Frequently Asked Questions
What do you do as a Chaplain?
We spend time with first responders, dispatchers, correctional officers building rapport with them to gain their trust so that we can help them deal with the challenges of their careers when they feel the need. We respond to line-of-duty injuries and deaths and provide comfort for the families of those injured or killed in service to their communities.
How do first responders use your ministry?
They will call us to respond to many critical scenes where a person has lost their life or been seriously injured. In those cases we provide a service to the community on behalf of the law enforcement agency we serve. We also conduct Critical Incident Stress Debriefings for officers involved in serious incident in our communities.
How do you fund this ministry?
Sierra Chaplaincy is a 501 c (3) registered charity with the IRS and the California Tax Board. The Chief Chaplain is responsible to raise 100% of his support from which he is paid and ministry expenses are paid. We receive donations from churches, individuals, peace officers, and law enforcement associations.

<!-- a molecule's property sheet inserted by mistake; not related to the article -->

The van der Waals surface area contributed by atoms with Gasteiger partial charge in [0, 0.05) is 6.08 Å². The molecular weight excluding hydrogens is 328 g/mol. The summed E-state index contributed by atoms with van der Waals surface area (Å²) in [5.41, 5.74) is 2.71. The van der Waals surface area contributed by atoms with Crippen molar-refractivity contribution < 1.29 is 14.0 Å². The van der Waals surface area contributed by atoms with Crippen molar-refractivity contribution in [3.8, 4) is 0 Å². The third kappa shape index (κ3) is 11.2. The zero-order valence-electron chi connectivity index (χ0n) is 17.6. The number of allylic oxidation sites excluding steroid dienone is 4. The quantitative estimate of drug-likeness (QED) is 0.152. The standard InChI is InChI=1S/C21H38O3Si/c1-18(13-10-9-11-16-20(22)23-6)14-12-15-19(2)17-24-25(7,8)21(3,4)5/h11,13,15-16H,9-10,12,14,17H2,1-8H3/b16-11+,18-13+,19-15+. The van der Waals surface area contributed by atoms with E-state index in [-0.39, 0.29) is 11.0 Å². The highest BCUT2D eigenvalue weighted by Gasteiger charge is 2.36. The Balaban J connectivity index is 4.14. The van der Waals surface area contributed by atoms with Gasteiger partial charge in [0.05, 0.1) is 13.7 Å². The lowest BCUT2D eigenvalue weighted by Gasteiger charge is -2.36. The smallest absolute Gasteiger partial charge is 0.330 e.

What kinds of scenes are you called to?
We have been called to respond to auto fatalities, home invasion robberies, drug overdoses, shootings, drownings, hostage situations, homocides, suicides and natural disasters.
What kind of needs do law enforcement personnel have?
Their needs in some ways are the same as other people's. They have family and marriage, children, and home responsibilities . Additionally, their jobs are really difficult. They experience danger in a high stress occupation on a day-to-day basis that takes its toll on them.
What makes officers' jobs so stressful?
They are expected to handle any call for service a dispatcher gives them. They never know if they are walking into danger where they might have to put their life on the line. Officers are under pressure every time they go to work. For example, an officer responds to 3 hot calls per shift; that would be about 12 hot calls in a week. You can do the math: 48 hot calls in a month and over 500 in a year. When they go the distance for a thirty year career it can take an unbelievable toll on their lives.